As I continued to observe the world and form my thoughts free of the necessity to conform to a structured spiritual guide, I began to question if these religions were at all the actual bearer’s of truth.  If they had been created by the minds of man, then was not it the mind of man that held the truth.  Now facing the idea that religion was in its self just a creation and that the true spirituality was in us all and that we must analyze ourselves and others to see the truth, I came into Critical Pan-Deism (rejection of all organized religion, but holding the idea of an all-penetrating spiritual side to the universe).  I still hold that there must be a higher cause, as the spiritual is not apparently mutable from our current abilities.  Also we live in a universe of perfect laws.  Not so much perfect for our existence, but perfect in their execution and consistency.  To me god is in the machine of the universe, a being so powerful, that the very universe we live in runs without error or need of tinkering.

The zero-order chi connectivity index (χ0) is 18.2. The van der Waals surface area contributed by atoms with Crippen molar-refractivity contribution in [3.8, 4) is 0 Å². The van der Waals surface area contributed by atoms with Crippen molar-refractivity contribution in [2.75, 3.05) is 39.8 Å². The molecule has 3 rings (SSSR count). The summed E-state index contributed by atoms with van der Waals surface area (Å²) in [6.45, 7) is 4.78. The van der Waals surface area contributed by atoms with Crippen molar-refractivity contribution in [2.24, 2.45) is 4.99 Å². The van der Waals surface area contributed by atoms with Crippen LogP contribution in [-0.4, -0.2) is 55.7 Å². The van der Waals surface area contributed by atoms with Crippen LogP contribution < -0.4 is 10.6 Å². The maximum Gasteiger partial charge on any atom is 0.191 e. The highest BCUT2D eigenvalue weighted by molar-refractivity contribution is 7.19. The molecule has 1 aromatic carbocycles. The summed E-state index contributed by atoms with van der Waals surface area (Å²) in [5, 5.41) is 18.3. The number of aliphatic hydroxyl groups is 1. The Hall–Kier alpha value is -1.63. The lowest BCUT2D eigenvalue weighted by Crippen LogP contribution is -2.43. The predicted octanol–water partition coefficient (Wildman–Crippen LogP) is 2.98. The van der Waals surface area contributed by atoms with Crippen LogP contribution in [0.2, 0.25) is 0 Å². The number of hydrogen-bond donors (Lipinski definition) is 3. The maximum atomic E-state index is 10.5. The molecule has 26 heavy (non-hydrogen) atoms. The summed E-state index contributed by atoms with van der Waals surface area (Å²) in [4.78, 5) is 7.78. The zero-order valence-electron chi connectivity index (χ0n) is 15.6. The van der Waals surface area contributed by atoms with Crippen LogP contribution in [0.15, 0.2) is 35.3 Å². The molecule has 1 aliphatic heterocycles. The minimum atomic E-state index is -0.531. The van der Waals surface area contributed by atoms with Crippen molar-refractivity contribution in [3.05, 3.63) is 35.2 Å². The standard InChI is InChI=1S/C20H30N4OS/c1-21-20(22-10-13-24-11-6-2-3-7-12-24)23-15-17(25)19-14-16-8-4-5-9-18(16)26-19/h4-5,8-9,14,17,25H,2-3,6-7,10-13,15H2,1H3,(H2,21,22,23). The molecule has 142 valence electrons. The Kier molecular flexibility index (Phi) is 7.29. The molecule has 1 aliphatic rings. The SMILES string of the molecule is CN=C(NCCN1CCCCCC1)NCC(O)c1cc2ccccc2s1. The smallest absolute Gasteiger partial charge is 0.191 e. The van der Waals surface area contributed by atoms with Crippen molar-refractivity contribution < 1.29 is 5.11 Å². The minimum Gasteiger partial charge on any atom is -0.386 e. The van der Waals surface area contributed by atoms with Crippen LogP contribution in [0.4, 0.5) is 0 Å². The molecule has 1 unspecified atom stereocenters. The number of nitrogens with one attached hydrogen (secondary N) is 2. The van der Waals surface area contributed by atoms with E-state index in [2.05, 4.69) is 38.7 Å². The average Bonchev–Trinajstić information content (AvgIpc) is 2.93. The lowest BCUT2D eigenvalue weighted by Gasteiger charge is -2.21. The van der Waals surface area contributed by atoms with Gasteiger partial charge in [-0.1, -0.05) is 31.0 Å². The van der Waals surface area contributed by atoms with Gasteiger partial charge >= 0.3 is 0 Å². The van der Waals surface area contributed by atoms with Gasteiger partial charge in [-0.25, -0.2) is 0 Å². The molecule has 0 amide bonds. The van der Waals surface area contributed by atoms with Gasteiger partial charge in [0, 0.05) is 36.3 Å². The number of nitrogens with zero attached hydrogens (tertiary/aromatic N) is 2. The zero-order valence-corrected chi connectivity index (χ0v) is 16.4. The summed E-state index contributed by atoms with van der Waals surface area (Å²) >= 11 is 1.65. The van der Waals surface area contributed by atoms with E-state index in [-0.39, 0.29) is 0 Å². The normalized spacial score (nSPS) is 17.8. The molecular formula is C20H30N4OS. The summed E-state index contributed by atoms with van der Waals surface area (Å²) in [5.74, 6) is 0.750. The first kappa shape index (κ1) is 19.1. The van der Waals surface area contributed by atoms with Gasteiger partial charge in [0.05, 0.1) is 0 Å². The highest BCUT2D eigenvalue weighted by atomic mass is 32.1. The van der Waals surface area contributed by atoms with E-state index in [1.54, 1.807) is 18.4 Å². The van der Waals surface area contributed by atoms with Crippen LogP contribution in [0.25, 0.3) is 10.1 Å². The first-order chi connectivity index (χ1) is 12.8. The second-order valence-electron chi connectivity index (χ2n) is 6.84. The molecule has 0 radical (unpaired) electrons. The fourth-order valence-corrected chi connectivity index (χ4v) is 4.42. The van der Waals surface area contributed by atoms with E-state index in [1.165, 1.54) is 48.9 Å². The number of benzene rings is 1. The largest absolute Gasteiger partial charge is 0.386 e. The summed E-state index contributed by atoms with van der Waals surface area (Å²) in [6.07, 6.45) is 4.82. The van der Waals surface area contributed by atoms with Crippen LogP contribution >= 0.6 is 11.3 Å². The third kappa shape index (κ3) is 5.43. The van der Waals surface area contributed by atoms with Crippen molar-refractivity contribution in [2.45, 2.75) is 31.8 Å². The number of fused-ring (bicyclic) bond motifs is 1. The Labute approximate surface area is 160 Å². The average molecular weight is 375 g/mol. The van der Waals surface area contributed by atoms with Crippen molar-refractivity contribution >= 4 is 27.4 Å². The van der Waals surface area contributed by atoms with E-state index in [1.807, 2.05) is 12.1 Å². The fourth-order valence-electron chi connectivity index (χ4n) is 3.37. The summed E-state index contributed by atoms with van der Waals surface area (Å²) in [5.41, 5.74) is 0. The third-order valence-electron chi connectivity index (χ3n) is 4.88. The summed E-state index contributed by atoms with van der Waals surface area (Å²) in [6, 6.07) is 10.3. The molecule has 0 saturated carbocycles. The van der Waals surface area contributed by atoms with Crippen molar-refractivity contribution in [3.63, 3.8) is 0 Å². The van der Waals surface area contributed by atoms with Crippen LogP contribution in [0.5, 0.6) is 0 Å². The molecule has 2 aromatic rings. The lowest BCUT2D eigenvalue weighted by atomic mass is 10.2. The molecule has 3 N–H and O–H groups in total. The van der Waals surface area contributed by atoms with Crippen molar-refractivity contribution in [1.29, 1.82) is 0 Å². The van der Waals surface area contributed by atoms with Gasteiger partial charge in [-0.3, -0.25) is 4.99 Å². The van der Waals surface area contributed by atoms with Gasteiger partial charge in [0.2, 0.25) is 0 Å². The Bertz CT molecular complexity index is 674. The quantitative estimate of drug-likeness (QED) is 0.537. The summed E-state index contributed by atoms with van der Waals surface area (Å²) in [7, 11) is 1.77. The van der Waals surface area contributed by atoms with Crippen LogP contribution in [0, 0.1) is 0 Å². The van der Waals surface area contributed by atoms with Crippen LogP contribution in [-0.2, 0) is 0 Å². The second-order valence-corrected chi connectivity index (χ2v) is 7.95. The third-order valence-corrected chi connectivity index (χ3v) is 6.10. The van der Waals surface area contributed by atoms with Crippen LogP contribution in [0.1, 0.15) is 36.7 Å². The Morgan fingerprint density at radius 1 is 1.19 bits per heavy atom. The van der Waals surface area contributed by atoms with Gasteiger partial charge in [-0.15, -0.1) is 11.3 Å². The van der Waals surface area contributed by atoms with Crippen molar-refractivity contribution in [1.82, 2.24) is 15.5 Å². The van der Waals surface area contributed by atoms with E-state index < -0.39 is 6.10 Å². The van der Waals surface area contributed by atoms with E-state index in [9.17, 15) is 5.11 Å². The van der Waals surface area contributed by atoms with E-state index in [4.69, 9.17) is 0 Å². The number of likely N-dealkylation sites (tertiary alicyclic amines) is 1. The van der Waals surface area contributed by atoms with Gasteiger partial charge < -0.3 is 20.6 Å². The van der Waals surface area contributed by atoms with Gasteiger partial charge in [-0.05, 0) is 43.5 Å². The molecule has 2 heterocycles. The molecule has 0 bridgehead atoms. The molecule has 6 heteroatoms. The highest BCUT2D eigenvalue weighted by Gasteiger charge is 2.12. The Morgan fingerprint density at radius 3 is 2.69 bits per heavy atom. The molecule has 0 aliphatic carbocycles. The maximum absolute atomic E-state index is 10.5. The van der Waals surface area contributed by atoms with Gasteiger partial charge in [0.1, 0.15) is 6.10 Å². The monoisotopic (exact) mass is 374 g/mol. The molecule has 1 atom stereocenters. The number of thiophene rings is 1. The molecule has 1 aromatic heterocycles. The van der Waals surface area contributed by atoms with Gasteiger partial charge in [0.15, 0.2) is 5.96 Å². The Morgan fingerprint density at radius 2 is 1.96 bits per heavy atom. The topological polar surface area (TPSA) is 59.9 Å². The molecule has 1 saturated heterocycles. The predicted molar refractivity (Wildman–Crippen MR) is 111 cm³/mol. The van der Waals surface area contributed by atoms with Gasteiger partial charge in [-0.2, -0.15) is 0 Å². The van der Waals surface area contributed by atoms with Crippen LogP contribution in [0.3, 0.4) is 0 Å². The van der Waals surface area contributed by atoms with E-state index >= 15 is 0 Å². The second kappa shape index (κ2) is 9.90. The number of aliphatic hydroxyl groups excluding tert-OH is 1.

Brian Humanistic Jones

7 Responses to “Questions 1-2”

  1. sidfaiwu says:

    Hello Brian,

    Wow, our paths to Deism are remarkably similar. As a teenager, I belonged to one of those Christian sects that didn’t consider Catholics and other Christians ‘real’ Christians. Ironically, my Discover of Diversity happened during, and as a result of, Fundamentalist Propaganda.